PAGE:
The losers’ dressing room is where no player wants to be on All Ireland Final day.
At around half past five on Sunday evening, the handful of reporters gathered outside the Donegal dressing room area didn’t really want to be there either.
But when sports editors have pages to fill, interviews with players have to be sought - players who were only just coming to terms with the dejection of losing an All Ireland senior final.
And you could almost feel the apprehension among those with note-pads and recorders in hand. The Donegal players have always been accommodating when it comes to giving reaction immediately after games. But in many ways, this was a different situation. After all, when’s the last time they lost an All Ireland final?
The first of those to emerge from the dressing rooms were Eamon McGee and Christy Toye. McGee went immediately upstairs, probably for a pre-arranged radio interview. Toye threw his bag into the boot of the team-bus and then turned to take questions from the waiting reporters.
“Losing an All Ireland is a bitter disappointment and I suppose we showed very little coherence,” he offered.
“And I know that we are a seven or eight points team better than we showed.”
As Toye continued to speak, more players and backroom staff began to emerge, among them Paul Durcan. Just three weeks earlier, the big keeper’s saves against the Dubs had helped his team into an All Ireland Final. Sunday evening wasn’t the time for dealing with reporters. He sat on the team-bus, alone with his thoughts.
Outside, his team-mate Toye was jumping to Durcan’s defence.
“The second goal for Kerry was not the turning point at all, but it was our general performance over the field that was the real difference,” he said.
Frank McGlynn said the team’s performance had been flat. “We are disappointed with the result but being honest about it, we are more disappointed that none of us played the football we are capable of playing,” he said.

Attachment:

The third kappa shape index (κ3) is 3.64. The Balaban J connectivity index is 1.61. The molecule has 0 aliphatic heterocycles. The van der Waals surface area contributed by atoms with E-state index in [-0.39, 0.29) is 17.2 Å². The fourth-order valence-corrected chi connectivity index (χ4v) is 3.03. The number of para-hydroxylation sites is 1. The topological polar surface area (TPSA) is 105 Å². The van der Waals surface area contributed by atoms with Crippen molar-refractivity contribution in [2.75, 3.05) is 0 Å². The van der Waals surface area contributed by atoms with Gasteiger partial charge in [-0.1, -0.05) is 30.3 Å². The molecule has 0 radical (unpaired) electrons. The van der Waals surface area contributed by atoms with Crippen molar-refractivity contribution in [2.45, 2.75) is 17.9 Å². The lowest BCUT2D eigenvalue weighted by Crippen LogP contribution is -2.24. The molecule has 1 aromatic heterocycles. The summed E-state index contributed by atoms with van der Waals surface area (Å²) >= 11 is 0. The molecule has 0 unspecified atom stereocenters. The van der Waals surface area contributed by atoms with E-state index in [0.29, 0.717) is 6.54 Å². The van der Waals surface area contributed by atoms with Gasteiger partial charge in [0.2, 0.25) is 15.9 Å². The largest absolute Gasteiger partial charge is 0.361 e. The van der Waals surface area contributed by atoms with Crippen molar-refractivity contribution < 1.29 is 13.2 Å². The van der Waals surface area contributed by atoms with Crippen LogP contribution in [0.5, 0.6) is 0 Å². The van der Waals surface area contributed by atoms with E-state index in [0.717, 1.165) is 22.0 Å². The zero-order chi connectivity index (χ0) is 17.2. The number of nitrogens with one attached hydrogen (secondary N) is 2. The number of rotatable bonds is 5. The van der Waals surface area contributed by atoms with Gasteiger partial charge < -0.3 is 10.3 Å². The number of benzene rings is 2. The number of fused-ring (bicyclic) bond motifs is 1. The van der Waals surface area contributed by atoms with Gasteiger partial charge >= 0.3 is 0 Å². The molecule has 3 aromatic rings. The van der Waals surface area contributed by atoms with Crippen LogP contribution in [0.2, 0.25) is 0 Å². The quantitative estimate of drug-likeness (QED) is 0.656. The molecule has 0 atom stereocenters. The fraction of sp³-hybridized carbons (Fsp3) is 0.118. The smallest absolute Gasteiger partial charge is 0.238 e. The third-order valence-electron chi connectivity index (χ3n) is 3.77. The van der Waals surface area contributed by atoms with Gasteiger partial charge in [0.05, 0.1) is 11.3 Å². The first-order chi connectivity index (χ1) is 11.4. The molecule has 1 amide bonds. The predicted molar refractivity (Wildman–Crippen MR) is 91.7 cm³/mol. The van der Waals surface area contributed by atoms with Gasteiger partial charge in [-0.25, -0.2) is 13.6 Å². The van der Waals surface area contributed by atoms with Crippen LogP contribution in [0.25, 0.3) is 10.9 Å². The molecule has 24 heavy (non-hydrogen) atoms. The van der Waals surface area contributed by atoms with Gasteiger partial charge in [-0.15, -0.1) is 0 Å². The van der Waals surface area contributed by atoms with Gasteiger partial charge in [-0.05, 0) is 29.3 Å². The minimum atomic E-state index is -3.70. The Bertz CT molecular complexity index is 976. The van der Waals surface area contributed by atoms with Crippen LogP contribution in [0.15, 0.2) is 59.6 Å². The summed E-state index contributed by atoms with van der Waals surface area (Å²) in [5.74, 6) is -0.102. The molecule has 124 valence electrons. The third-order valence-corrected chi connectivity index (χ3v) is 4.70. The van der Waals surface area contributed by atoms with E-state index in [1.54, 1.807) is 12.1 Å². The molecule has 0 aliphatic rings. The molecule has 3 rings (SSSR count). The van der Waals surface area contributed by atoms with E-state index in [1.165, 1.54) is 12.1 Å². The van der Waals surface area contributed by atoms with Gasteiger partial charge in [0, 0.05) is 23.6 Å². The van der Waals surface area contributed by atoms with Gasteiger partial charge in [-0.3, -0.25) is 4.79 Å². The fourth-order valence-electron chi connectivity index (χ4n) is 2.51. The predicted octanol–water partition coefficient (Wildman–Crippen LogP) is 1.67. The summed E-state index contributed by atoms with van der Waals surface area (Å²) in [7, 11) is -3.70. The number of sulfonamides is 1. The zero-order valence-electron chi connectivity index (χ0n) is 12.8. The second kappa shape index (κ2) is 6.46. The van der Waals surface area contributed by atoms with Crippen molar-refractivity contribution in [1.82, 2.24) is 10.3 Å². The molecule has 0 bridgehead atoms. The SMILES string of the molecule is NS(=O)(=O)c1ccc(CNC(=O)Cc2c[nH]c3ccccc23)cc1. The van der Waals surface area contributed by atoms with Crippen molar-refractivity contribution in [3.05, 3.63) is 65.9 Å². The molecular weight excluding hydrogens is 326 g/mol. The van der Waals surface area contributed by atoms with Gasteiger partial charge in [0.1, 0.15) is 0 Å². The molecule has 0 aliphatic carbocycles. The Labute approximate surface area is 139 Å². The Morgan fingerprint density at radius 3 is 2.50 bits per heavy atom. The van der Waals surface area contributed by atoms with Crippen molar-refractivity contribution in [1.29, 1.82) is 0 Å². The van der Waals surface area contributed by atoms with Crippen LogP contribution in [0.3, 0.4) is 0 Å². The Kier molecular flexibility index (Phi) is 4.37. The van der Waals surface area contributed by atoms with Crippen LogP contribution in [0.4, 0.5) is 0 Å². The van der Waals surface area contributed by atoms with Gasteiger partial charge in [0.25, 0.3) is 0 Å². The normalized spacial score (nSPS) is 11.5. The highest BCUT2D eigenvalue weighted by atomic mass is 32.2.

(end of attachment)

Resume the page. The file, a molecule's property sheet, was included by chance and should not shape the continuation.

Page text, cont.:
Colm McFadden’s view was the same. “We had played our best game against Dublin, but for one reason or another, we never got up to that level in today’s game. In fairness to Kerry, that was also down to them and the way they approached the game.”
McFadden’s club-mate. Martin McElhinney, just like he did in 2012, came off the bench as a second half substitute. “We are all devastated,” he said. “You put so much effort into winning an All Ireland but then you’re pipped at the post, it’s just terrible.”
Asked about the two Kerry goals, he said: “Goals do win matches but I wouldn’t blame anyone, I wouldn’t blame Papa (Durcan). He was one of the main men to get us here. These things happen in football. We just have to get on with it now and hopefully this can make us stronger.”
Darach O’Connor had only found out that he was in the starting 15 on Sunday morning. He accepted that it was a proud day for him, but insisted that mattered for little given the end result.
“It doesn’t really mean anything if you don’t win.” he said.
“We’re devastated. As a collective, we just didn’t perform. We just have to try and get our heads around this.”
Ryan McHugh said the defeat was very hard to take. “I know we had planned to go home from this day victorious but we didn’t produce our stuff on the day and Kerry were probably the better team out there. They deserved their victory.”
While the interviews continued, the Donegal Minor squad emerge from under the stadium, making their way to their team bus. Just a couple of hours earlier the same players had trudged off the pitch, some of them in tears, following their defeat by Kerry.
Soon after, the Kerry minors pass by. There’s a lilt in their step. Smiles on their faces.
One of the last players to speak to reporters was the Donegal team captain, Michael Murphy. Much has been made of the fact that Murphy stayed out on the pitch to shake the hands of the opposition following the cup presentation. But by the time he went to board the team-bus at tea-time on Sunday evening, the pain of the defeat was perhaps just beginning to hit home.
This reporter happened to be closest to the captain and got the chance to ask him for his thoughts. The time between question and answer seemed like an eternity. Murphy was visibly stuggling for words.
He bore the marks of a man who’d just come from battle - a wound above his chest area peaked out from below his t-shirt. Emotionally, he appeared a beaten man.
“We came to win the game, but we just didn’t perform and that’s the end of it,” he managed. “Kerry performed slightly better than us on the day and were deserving winners.”
He agreed that Donegal had responded well to each Kerry goal. “The responses were good but it’s just the fact that we were always responding,” he said. “We were never on the front-foot. It’s something we’ll have to live with for ever more, that we didn’t perform on the day.”
He added: “We need time to reflect on this, to sit back and to look back It’s just tough to take.”